The Japanese Bush Warbler (Japanese: ? uguisu), Cettia diphone, is a passerine bird more often heard than seen. Its distinctive breeding call can be heard throughout much of Japan from the start of spring. Along with the return of the barn swallow the bush warbler's call is viewed by Japanese as a herald of springtime.
Some other Japanese names are haru-dori ("spring bird"), haru-tsuge-dori ("spring-announcing bird") and hanami-dori ("hanami bird" ("spring-flower-viewing bird")). Its place in Japanese poetry (see below) has given the name uta-yomi-dori ("poem-reading bird") and kyo-yomi-dori ("sutra-reading bird"), this latter name because its call is traditionally transcribed in Japanese as "H?-hoke-kyo", which is a phrase from the lotus sutra.
It is one of the favorite motifs of Japanese poetry, featured in many poems including those in Man'y?sh? or Kokin Wakash?. In haiku and renga, uguisu is one of the kigo which signify the early spring. In poetry the bird is associated with the ume blossom, and appears with ume on hanafuda playing cards. There is also a popular Japanese sweet named Uguisu-boru (Uguisu Balls) which consists of brown and white balls meant to resemble ume flower buds. However, the distinctive song is not usually heard until later in spring, well after the ume blossoms have faded.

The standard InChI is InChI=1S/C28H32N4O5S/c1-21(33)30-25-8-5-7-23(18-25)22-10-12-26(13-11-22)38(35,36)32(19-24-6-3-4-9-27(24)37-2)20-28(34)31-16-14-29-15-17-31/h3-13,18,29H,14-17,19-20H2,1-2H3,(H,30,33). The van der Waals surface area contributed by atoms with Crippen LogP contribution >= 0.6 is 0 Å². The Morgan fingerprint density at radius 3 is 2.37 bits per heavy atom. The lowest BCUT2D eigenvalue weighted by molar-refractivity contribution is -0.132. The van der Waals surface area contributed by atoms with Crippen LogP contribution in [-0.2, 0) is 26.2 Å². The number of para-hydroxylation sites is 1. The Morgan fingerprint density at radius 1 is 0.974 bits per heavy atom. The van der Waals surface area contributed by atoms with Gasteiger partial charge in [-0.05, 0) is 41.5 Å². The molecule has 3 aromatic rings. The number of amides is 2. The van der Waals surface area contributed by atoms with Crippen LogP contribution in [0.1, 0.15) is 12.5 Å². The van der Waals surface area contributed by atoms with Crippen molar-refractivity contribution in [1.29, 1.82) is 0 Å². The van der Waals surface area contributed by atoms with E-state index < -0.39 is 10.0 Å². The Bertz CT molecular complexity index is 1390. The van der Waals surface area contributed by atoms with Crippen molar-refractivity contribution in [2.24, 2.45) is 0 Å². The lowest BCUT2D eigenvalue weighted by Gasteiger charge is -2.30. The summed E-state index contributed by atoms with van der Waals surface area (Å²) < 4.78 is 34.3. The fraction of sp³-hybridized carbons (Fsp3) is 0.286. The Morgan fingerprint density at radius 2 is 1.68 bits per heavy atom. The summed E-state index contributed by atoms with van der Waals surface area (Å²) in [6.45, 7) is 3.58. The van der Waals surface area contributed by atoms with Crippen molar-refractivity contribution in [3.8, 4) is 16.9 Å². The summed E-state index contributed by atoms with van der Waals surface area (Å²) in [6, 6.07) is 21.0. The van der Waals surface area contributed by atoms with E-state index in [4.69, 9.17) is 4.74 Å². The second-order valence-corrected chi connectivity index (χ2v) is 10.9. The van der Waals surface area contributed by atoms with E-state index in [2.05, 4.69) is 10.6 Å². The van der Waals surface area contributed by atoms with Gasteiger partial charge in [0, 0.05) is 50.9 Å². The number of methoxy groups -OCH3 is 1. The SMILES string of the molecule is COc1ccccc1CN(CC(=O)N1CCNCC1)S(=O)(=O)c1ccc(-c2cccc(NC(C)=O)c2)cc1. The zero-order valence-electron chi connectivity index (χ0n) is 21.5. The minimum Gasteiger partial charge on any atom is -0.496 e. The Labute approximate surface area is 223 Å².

The beauty of its song led to the English name Japanese Nightingale, though the Japanese Bush Warbler does not sing at night. This name is no longer commonly used.
The bird is drab-coloured and secretive. It is normally only seen in spring before there is foliage in the trees. In winter the call is a low chirping, in haiku the bird with this song is known as sasako, and the song is called sasanaki.
An uguisu-j? (j? = woman) is a female announcer at Japanese baseball games, or a woman employed to advertise products and sales with a microphone outside retail stores. These women are employed because of their beautiful 'warbling' voices. They are also employed to make public announcements for politicians in the lead-up to elections.
In Japanese architecture there is a type of floor known as "uguisubari", which is generally translated into English as "nightingale floor". These floors have squeaking floorboards that resemble the Japanese bush warbler's low chirping, and are meant to be so designed to warn sleepers of the approach of ninja. Examples can be seen at Eikan-d? temple, Nij? Castle and Chion-in temple in Kyoto.
The bird's droppings contain an enzyme that has been used for a long time as a skin whitening agent and to remove fine wrinkles. It is sometimes sold as "uguisu powder". The droppings are also used to remove stains from kimono.
Uguisu-dani is a station on the north part of the Yamanote Line in Tokyo.
This section includes inline links to audio files. If you have trouble playing the files, see Wikipedia Media help.
- Song 1 (info): Pi pi pi... kekyo kekyo Hooo- hoke'kyo Hoohokekyo. Young Japanese Bush Warblers do not initially perform the "hoohokekyo" song skillfully, but gradually learn to sing by imitating others in the vicinity.
- Song 2 (info): Hooo- hokekyo, hooo- hokekyo. The songs of two Japanese Bush Warblers are recorded here on a single file.
- Song 3 (info): Hoohokekyo
- Song 4 (info): Hoohokekyo
- Song 5 (info): Hoohokekyo